Weevil Pest a Threat to Celery, Parsley

Jim Rogers Florida

By Clint Thompson

An emerging weevil pest is cause for concern for celery and parsley producers in South Florida.

weevil pest
Photo courtesy of Anna Meszaros. Shows celery stalk damaged by larvae.

Julien Beuzelin, University of Florida Institute of Food and Agricultural Sciences (UF/IFAS) assistant professor in entomology, discussed the impact that Listronotus sparsus could have on those two crops.

It could stunt the growth of celery plants and cause a quality issue. A similar impact is felt in parsley, though plant death can also occur.

“In the parsley you have stunting. Most likely you will have secondary pathogens that come in on the weevil injury and the plant dies. It opens the door for diseases,” Beuzelin said. “The females lay their eggs in the petioles. In celery the petioles can be pretty big. That’s what we eat. In parsley they’re a little smaller. The larvae can feed on the petioles.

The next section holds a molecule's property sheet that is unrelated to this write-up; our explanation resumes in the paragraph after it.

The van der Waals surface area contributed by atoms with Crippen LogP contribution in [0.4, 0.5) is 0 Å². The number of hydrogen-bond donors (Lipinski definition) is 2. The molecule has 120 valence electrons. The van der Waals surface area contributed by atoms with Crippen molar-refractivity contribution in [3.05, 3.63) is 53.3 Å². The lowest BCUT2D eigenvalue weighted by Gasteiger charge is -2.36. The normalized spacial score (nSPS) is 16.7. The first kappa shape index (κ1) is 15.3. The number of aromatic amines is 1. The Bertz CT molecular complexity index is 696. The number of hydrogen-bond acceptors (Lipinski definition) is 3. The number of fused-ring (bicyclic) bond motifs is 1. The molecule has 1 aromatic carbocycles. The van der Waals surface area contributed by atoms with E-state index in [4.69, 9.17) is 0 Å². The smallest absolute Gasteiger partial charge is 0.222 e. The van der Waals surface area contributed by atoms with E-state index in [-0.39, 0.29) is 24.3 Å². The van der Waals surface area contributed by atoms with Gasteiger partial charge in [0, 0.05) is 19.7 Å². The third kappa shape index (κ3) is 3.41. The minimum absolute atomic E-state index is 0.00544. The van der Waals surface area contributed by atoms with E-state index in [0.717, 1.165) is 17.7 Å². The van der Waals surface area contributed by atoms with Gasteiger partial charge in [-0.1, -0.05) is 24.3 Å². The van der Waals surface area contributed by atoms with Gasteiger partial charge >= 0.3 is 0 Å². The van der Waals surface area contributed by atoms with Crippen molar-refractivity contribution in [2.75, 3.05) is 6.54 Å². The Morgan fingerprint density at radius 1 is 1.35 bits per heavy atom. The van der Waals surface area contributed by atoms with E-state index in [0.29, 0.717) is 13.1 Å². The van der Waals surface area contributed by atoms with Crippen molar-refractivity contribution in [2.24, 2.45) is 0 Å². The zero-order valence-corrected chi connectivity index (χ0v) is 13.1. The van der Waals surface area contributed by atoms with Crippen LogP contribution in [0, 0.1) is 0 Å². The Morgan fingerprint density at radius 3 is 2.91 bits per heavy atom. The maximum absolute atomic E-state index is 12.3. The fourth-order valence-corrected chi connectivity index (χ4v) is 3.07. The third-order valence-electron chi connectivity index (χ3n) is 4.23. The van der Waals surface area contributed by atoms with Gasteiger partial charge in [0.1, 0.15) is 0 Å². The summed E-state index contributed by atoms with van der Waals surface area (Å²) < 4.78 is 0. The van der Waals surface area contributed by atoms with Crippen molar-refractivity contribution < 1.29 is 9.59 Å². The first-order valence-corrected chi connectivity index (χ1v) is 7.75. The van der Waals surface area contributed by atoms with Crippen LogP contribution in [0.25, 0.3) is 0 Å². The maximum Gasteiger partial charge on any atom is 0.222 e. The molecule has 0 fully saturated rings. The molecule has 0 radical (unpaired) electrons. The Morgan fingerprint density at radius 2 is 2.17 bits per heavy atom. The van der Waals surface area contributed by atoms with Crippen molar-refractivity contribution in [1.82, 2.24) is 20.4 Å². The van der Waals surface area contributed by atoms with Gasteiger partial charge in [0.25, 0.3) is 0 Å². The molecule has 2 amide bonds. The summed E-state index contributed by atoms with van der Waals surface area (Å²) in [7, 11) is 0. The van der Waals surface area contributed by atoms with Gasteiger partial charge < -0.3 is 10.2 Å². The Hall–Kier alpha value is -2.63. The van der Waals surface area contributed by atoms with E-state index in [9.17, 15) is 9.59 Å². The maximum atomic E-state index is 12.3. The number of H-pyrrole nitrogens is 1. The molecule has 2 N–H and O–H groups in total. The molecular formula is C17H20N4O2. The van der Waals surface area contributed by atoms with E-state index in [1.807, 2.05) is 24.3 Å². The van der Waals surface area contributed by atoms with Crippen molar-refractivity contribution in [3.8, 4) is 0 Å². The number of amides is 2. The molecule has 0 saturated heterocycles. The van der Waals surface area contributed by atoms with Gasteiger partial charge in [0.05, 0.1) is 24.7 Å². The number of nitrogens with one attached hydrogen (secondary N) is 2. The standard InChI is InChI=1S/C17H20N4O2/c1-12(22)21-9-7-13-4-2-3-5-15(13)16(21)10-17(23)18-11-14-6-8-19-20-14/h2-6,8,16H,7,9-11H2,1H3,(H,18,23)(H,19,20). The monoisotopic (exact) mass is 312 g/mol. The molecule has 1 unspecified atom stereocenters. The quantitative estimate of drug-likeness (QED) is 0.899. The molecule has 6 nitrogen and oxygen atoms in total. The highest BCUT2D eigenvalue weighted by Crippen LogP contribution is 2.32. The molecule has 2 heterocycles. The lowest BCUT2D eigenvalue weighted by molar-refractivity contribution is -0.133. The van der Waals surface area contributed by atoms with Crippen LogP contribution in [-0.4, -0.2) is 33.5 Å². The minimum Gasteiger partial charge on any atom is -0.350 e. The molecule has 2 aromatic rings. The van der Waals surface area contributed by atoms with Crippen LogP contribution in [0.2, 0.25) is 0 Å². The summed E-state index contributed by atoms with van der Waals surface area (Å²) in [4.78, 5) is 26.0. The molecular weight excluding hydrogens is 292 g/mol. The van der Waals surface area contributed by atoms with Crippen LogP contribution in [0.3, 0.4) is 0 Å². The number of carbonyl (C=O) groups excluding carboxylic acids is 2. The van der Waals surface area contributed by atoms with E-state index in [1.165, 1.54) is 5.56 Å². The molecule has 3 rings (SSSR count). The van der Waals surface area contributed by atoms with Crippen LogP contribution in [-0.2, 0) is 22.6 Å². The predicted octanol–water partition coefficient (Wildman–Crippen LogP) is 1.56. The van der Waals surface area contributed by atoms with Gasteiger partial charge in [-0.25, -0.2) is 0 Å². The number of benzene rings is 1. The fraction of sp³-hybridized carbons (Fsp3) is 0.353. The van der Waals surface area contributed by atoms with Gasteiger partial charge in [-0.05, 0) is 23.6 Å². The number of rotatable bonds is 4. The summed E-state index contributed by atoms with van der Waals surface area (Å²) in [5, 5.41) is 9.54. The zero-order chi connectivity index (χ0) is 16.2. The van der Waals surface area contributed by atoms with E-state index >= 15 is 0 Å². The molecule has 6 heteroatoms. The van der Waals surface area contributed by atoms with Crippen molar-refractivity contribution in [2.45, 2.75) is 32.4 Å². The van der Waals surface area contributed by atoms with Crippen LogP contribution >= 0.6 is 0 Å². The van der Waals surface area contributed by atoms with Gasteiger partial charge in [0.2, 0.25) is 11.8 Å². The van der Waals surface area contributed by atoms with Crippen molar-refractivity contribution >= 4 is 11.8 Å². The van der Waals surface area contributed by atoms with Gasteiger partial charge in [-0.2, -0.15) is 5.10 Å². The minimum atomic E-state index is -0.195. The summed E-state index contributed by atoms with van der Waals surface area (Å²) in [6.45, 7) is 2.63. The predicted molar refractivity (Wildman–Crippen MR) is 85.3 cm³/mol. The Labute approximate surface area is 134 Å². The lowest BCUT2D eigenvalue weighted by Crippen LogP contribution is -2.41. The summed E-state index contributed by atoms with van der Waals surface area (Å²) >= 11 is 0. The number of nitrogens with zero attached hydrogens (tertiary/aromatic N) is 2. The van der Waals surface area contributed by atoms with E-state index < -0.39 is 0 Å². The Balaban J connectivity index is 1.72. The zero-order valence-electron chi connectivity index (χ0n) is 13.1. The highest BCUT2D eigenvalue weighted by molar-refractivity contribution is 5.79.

“Between the two crops, you have some differences. In celery where they do the most damage is at the base of the petioles, especially those outer petioles. You can have tunnels that are as long as four inches from the base of the plant going up to the petiole. They can also feed on the crown of the celery plant. In parsley, because the petioles are way thinner, they tend to feed a little bit more at the base of the plant and on the roots of the plant. Celery, it’s mostly the petioles and the crown. Parsley, it’s mostly the petioles and the roots.”

Beuzelin and colleague Anna Meszaros, UF/IFAS Extension agent in Palm Beach County, first heard about the weevils a couple of years ago from growers. The cause for the weevil’s uprising is not definite but could be attributed to insecticides phasing out, climate changes or a combination of factors. Their research this past December led to observations of weevils just three weeks after planting celery.

UF/IFAS is researching potential new insecticides that could provide adequate control of the weevil, specifically Rimon and Exirel. Beuzelin is optimistic they would provide control of the larvae in the future.

Currently, Vydate® is labeled for weevil control and is what works best in celery, but it is not registered in parsley.

“It’s the only one we trust. In parsley, there is no option because Vydate is not registered.”